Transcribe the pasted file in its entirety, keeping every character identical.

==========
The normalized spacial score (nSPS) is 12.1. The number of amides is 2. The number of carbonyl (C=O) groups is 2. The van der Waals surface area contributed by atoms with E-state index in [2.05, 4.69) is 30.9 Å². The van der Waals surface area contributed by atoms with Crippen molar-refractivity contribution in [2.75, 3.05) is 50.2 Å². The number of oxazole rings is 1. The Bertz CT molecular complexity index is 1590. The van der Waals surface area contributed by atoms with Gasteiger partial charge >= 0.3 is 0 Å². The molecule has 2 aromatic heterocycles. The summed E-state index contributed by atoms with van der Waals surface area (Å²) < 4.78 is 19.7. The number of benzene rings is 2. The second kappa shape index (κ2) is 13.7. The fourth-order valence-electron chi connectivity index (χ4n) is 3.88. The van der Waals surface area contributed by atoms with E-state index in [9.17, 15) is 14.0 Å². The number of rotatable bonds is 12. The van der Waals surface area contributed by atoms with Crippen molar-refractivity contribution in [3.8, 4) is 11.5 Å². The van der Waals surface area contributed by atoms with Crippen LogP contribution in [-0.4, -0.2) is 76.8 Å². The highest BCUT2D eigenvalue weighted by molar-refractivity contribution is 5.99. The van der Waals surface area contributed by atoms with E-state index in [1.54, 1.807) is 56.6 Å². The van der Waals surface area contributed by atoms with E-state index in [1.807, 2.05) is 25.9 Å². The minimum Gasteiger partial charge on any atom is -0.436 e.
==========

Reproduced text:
The normalized spacial score (nSPS) is 12.1. The number of amides is 2. The number of carbonyl (C=O) groups is 2. The van der Waals surface area contributed by atoms with E-state index in [2.05, 4.69) is 30.9 Å². The van der Waals surface area contributed by atoms with Crippen molar-refractivity contribution in [2.75, 3.05) is 50.2 Å². The number of oxazole rings is 1. The Bertz CT molecular complexity index is 1590. The van der Waals surface area contributed by atoms with Gasteiger partial charge >= 0.3 is 0 Å². The molecule has 2 aromatic heterocycles. The summed E-state index contributed by atoms with van der Waals surface area (Å²) < 4.78 is 19.7. The number of benzene rings is 2. The second kappa shape index (κ2) is 13.7. The fourth-order valence-electron chi connectivity index (χ4n) is 3.88. The van der Waals surface area contributed by atoms with E-state index in [9.17, 15) is 14.0 Å². The number of rotatable bonds is 12. The van der Waals surface area contributed by atoms with Crippen molar-refractivity contribution in [3.8, 4) is 11.5 Å². The van der Waals surface area contributed by atoms with Crippen LogP contribution in [-0.4, -0.2) is 76.8 Å². The highest BCUT2D eigenvalue weighted by molar-refractivity contribution is 5.99. The van der Waals surface area contributed by atoms with E-state index in [1.54, 1.807) is 56.6 Å². The van der Waals surface area contributed by atoms with E-state index in [1.807, 2.05) is 25.9 Å². The minimum Gasteiger partial charge on any atom is -0.436 e.